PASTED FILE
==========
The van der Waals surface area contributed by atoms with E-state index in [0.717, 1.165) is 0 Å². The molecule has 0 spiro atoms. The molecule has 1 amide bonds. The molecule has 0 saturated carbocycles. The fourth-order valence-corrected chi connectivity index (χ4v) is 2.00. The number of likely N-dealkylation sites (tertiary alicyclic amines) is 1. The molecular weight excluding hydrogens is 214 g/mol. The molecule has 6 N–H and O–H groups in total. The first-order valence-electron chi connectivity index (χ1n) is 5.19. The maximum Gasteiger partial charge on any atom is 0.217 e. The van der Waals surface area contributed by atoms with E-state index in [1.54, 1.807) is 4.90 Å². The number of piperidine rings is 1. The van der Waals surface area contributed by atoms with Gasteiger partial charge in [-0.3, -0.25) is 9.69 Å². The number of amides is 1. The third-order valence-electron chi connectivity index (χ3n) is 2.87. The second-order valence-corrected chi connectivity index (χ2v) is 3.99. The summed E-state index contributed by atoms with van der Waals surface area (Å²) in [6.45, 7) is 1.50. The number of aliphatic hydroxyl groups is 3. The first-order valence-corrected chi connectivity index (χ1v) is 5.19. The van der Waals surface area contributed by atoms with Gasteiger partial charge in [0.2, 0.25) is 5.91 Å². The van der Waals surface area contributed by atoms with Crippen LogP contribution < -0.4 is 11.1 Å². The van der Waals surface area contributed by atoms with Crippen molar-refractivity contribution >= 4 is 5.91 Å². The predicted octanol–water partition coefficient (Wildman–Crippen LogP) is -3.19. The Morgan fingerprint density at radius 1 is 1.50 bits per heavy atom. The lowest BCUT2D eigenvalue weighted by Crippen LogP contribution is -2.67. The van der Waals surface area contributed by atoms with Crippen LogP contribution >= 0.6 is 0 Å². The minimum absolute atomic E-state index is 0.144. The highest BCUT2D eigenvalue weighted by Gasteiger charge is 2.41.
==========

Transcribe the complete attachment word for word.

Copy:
The van der Waals surface area contributed by atoms with E-state index in [0.717, 1.165) is 0 Å². The molecule has 0 spiro atoms. The molecule has 1 amide bonds. The molecule has 0 saturated carbocycles. The fourth-order valence-corrected chi connectivity index (χ4v) is 2.00. The number of likely N-dealkylation sites (tertiary alicyclic amines) is 1. The molecular weight excluding hydrogens is 214 g/mol. The molecule has 6 N–H and O–H groups in total. The first-order valence-electron chi connectivity index (χ1n) is 5.19. The maximum Gasteiger partial charge on any atom is 0.217 e. The van der Waals surface area contributed by atoms with E-state index in [1.54, 1.807) is 4.90 Å². The number of piperidine rings is 1. The van der Waals surface area contributed by atoms with Gasteiger partial charge in [-0.3, -0.25) is 9.69 Å². The number of amides is 1. The third-order valence-electron chi connectivity index (χ3n) is 2.87. The second-order valence-corrected chi connectivity index (χ2v) is 3.99. The summed E-state index contributed by atoms with van der Waals surface area (Å²) in [6.45, 7) is 1.50. The number of aliphatic hydroxyl groups is 3. The first-order valence-corrected chi connectivity index (χ1v) is 5.19. The van der Waals surface area contributed by atoms with Gasteiger partial charge in [0.2, 0.25) is 5.91 Å². The van der Waals surface area contributed by atoms with Crippen LogP contribution < -0.4 is 11.1 Å². The van der Waals surface area contributed by atoms with Crippen molar-refractivity contribution >= 4 is 5.91 Å². The predicted octanol–water partition coefficient (Wildman–Crippen LogP) is -3.19. The Morgan fingerprint density at radius 1 is 1.50 bits per heavy atom. The lowest BCUT2D eigenvalue weighted by Crippen LogP contribution is -2.67. The van der Waals surface area contributed by atoms with Crippen LogP contribution >= 0.6 is 0 Å². The minimum absolute atomic E-state index is 0.144. The highest BCUT2D eigenvalue weighted by Gasteiger charge is 2.41.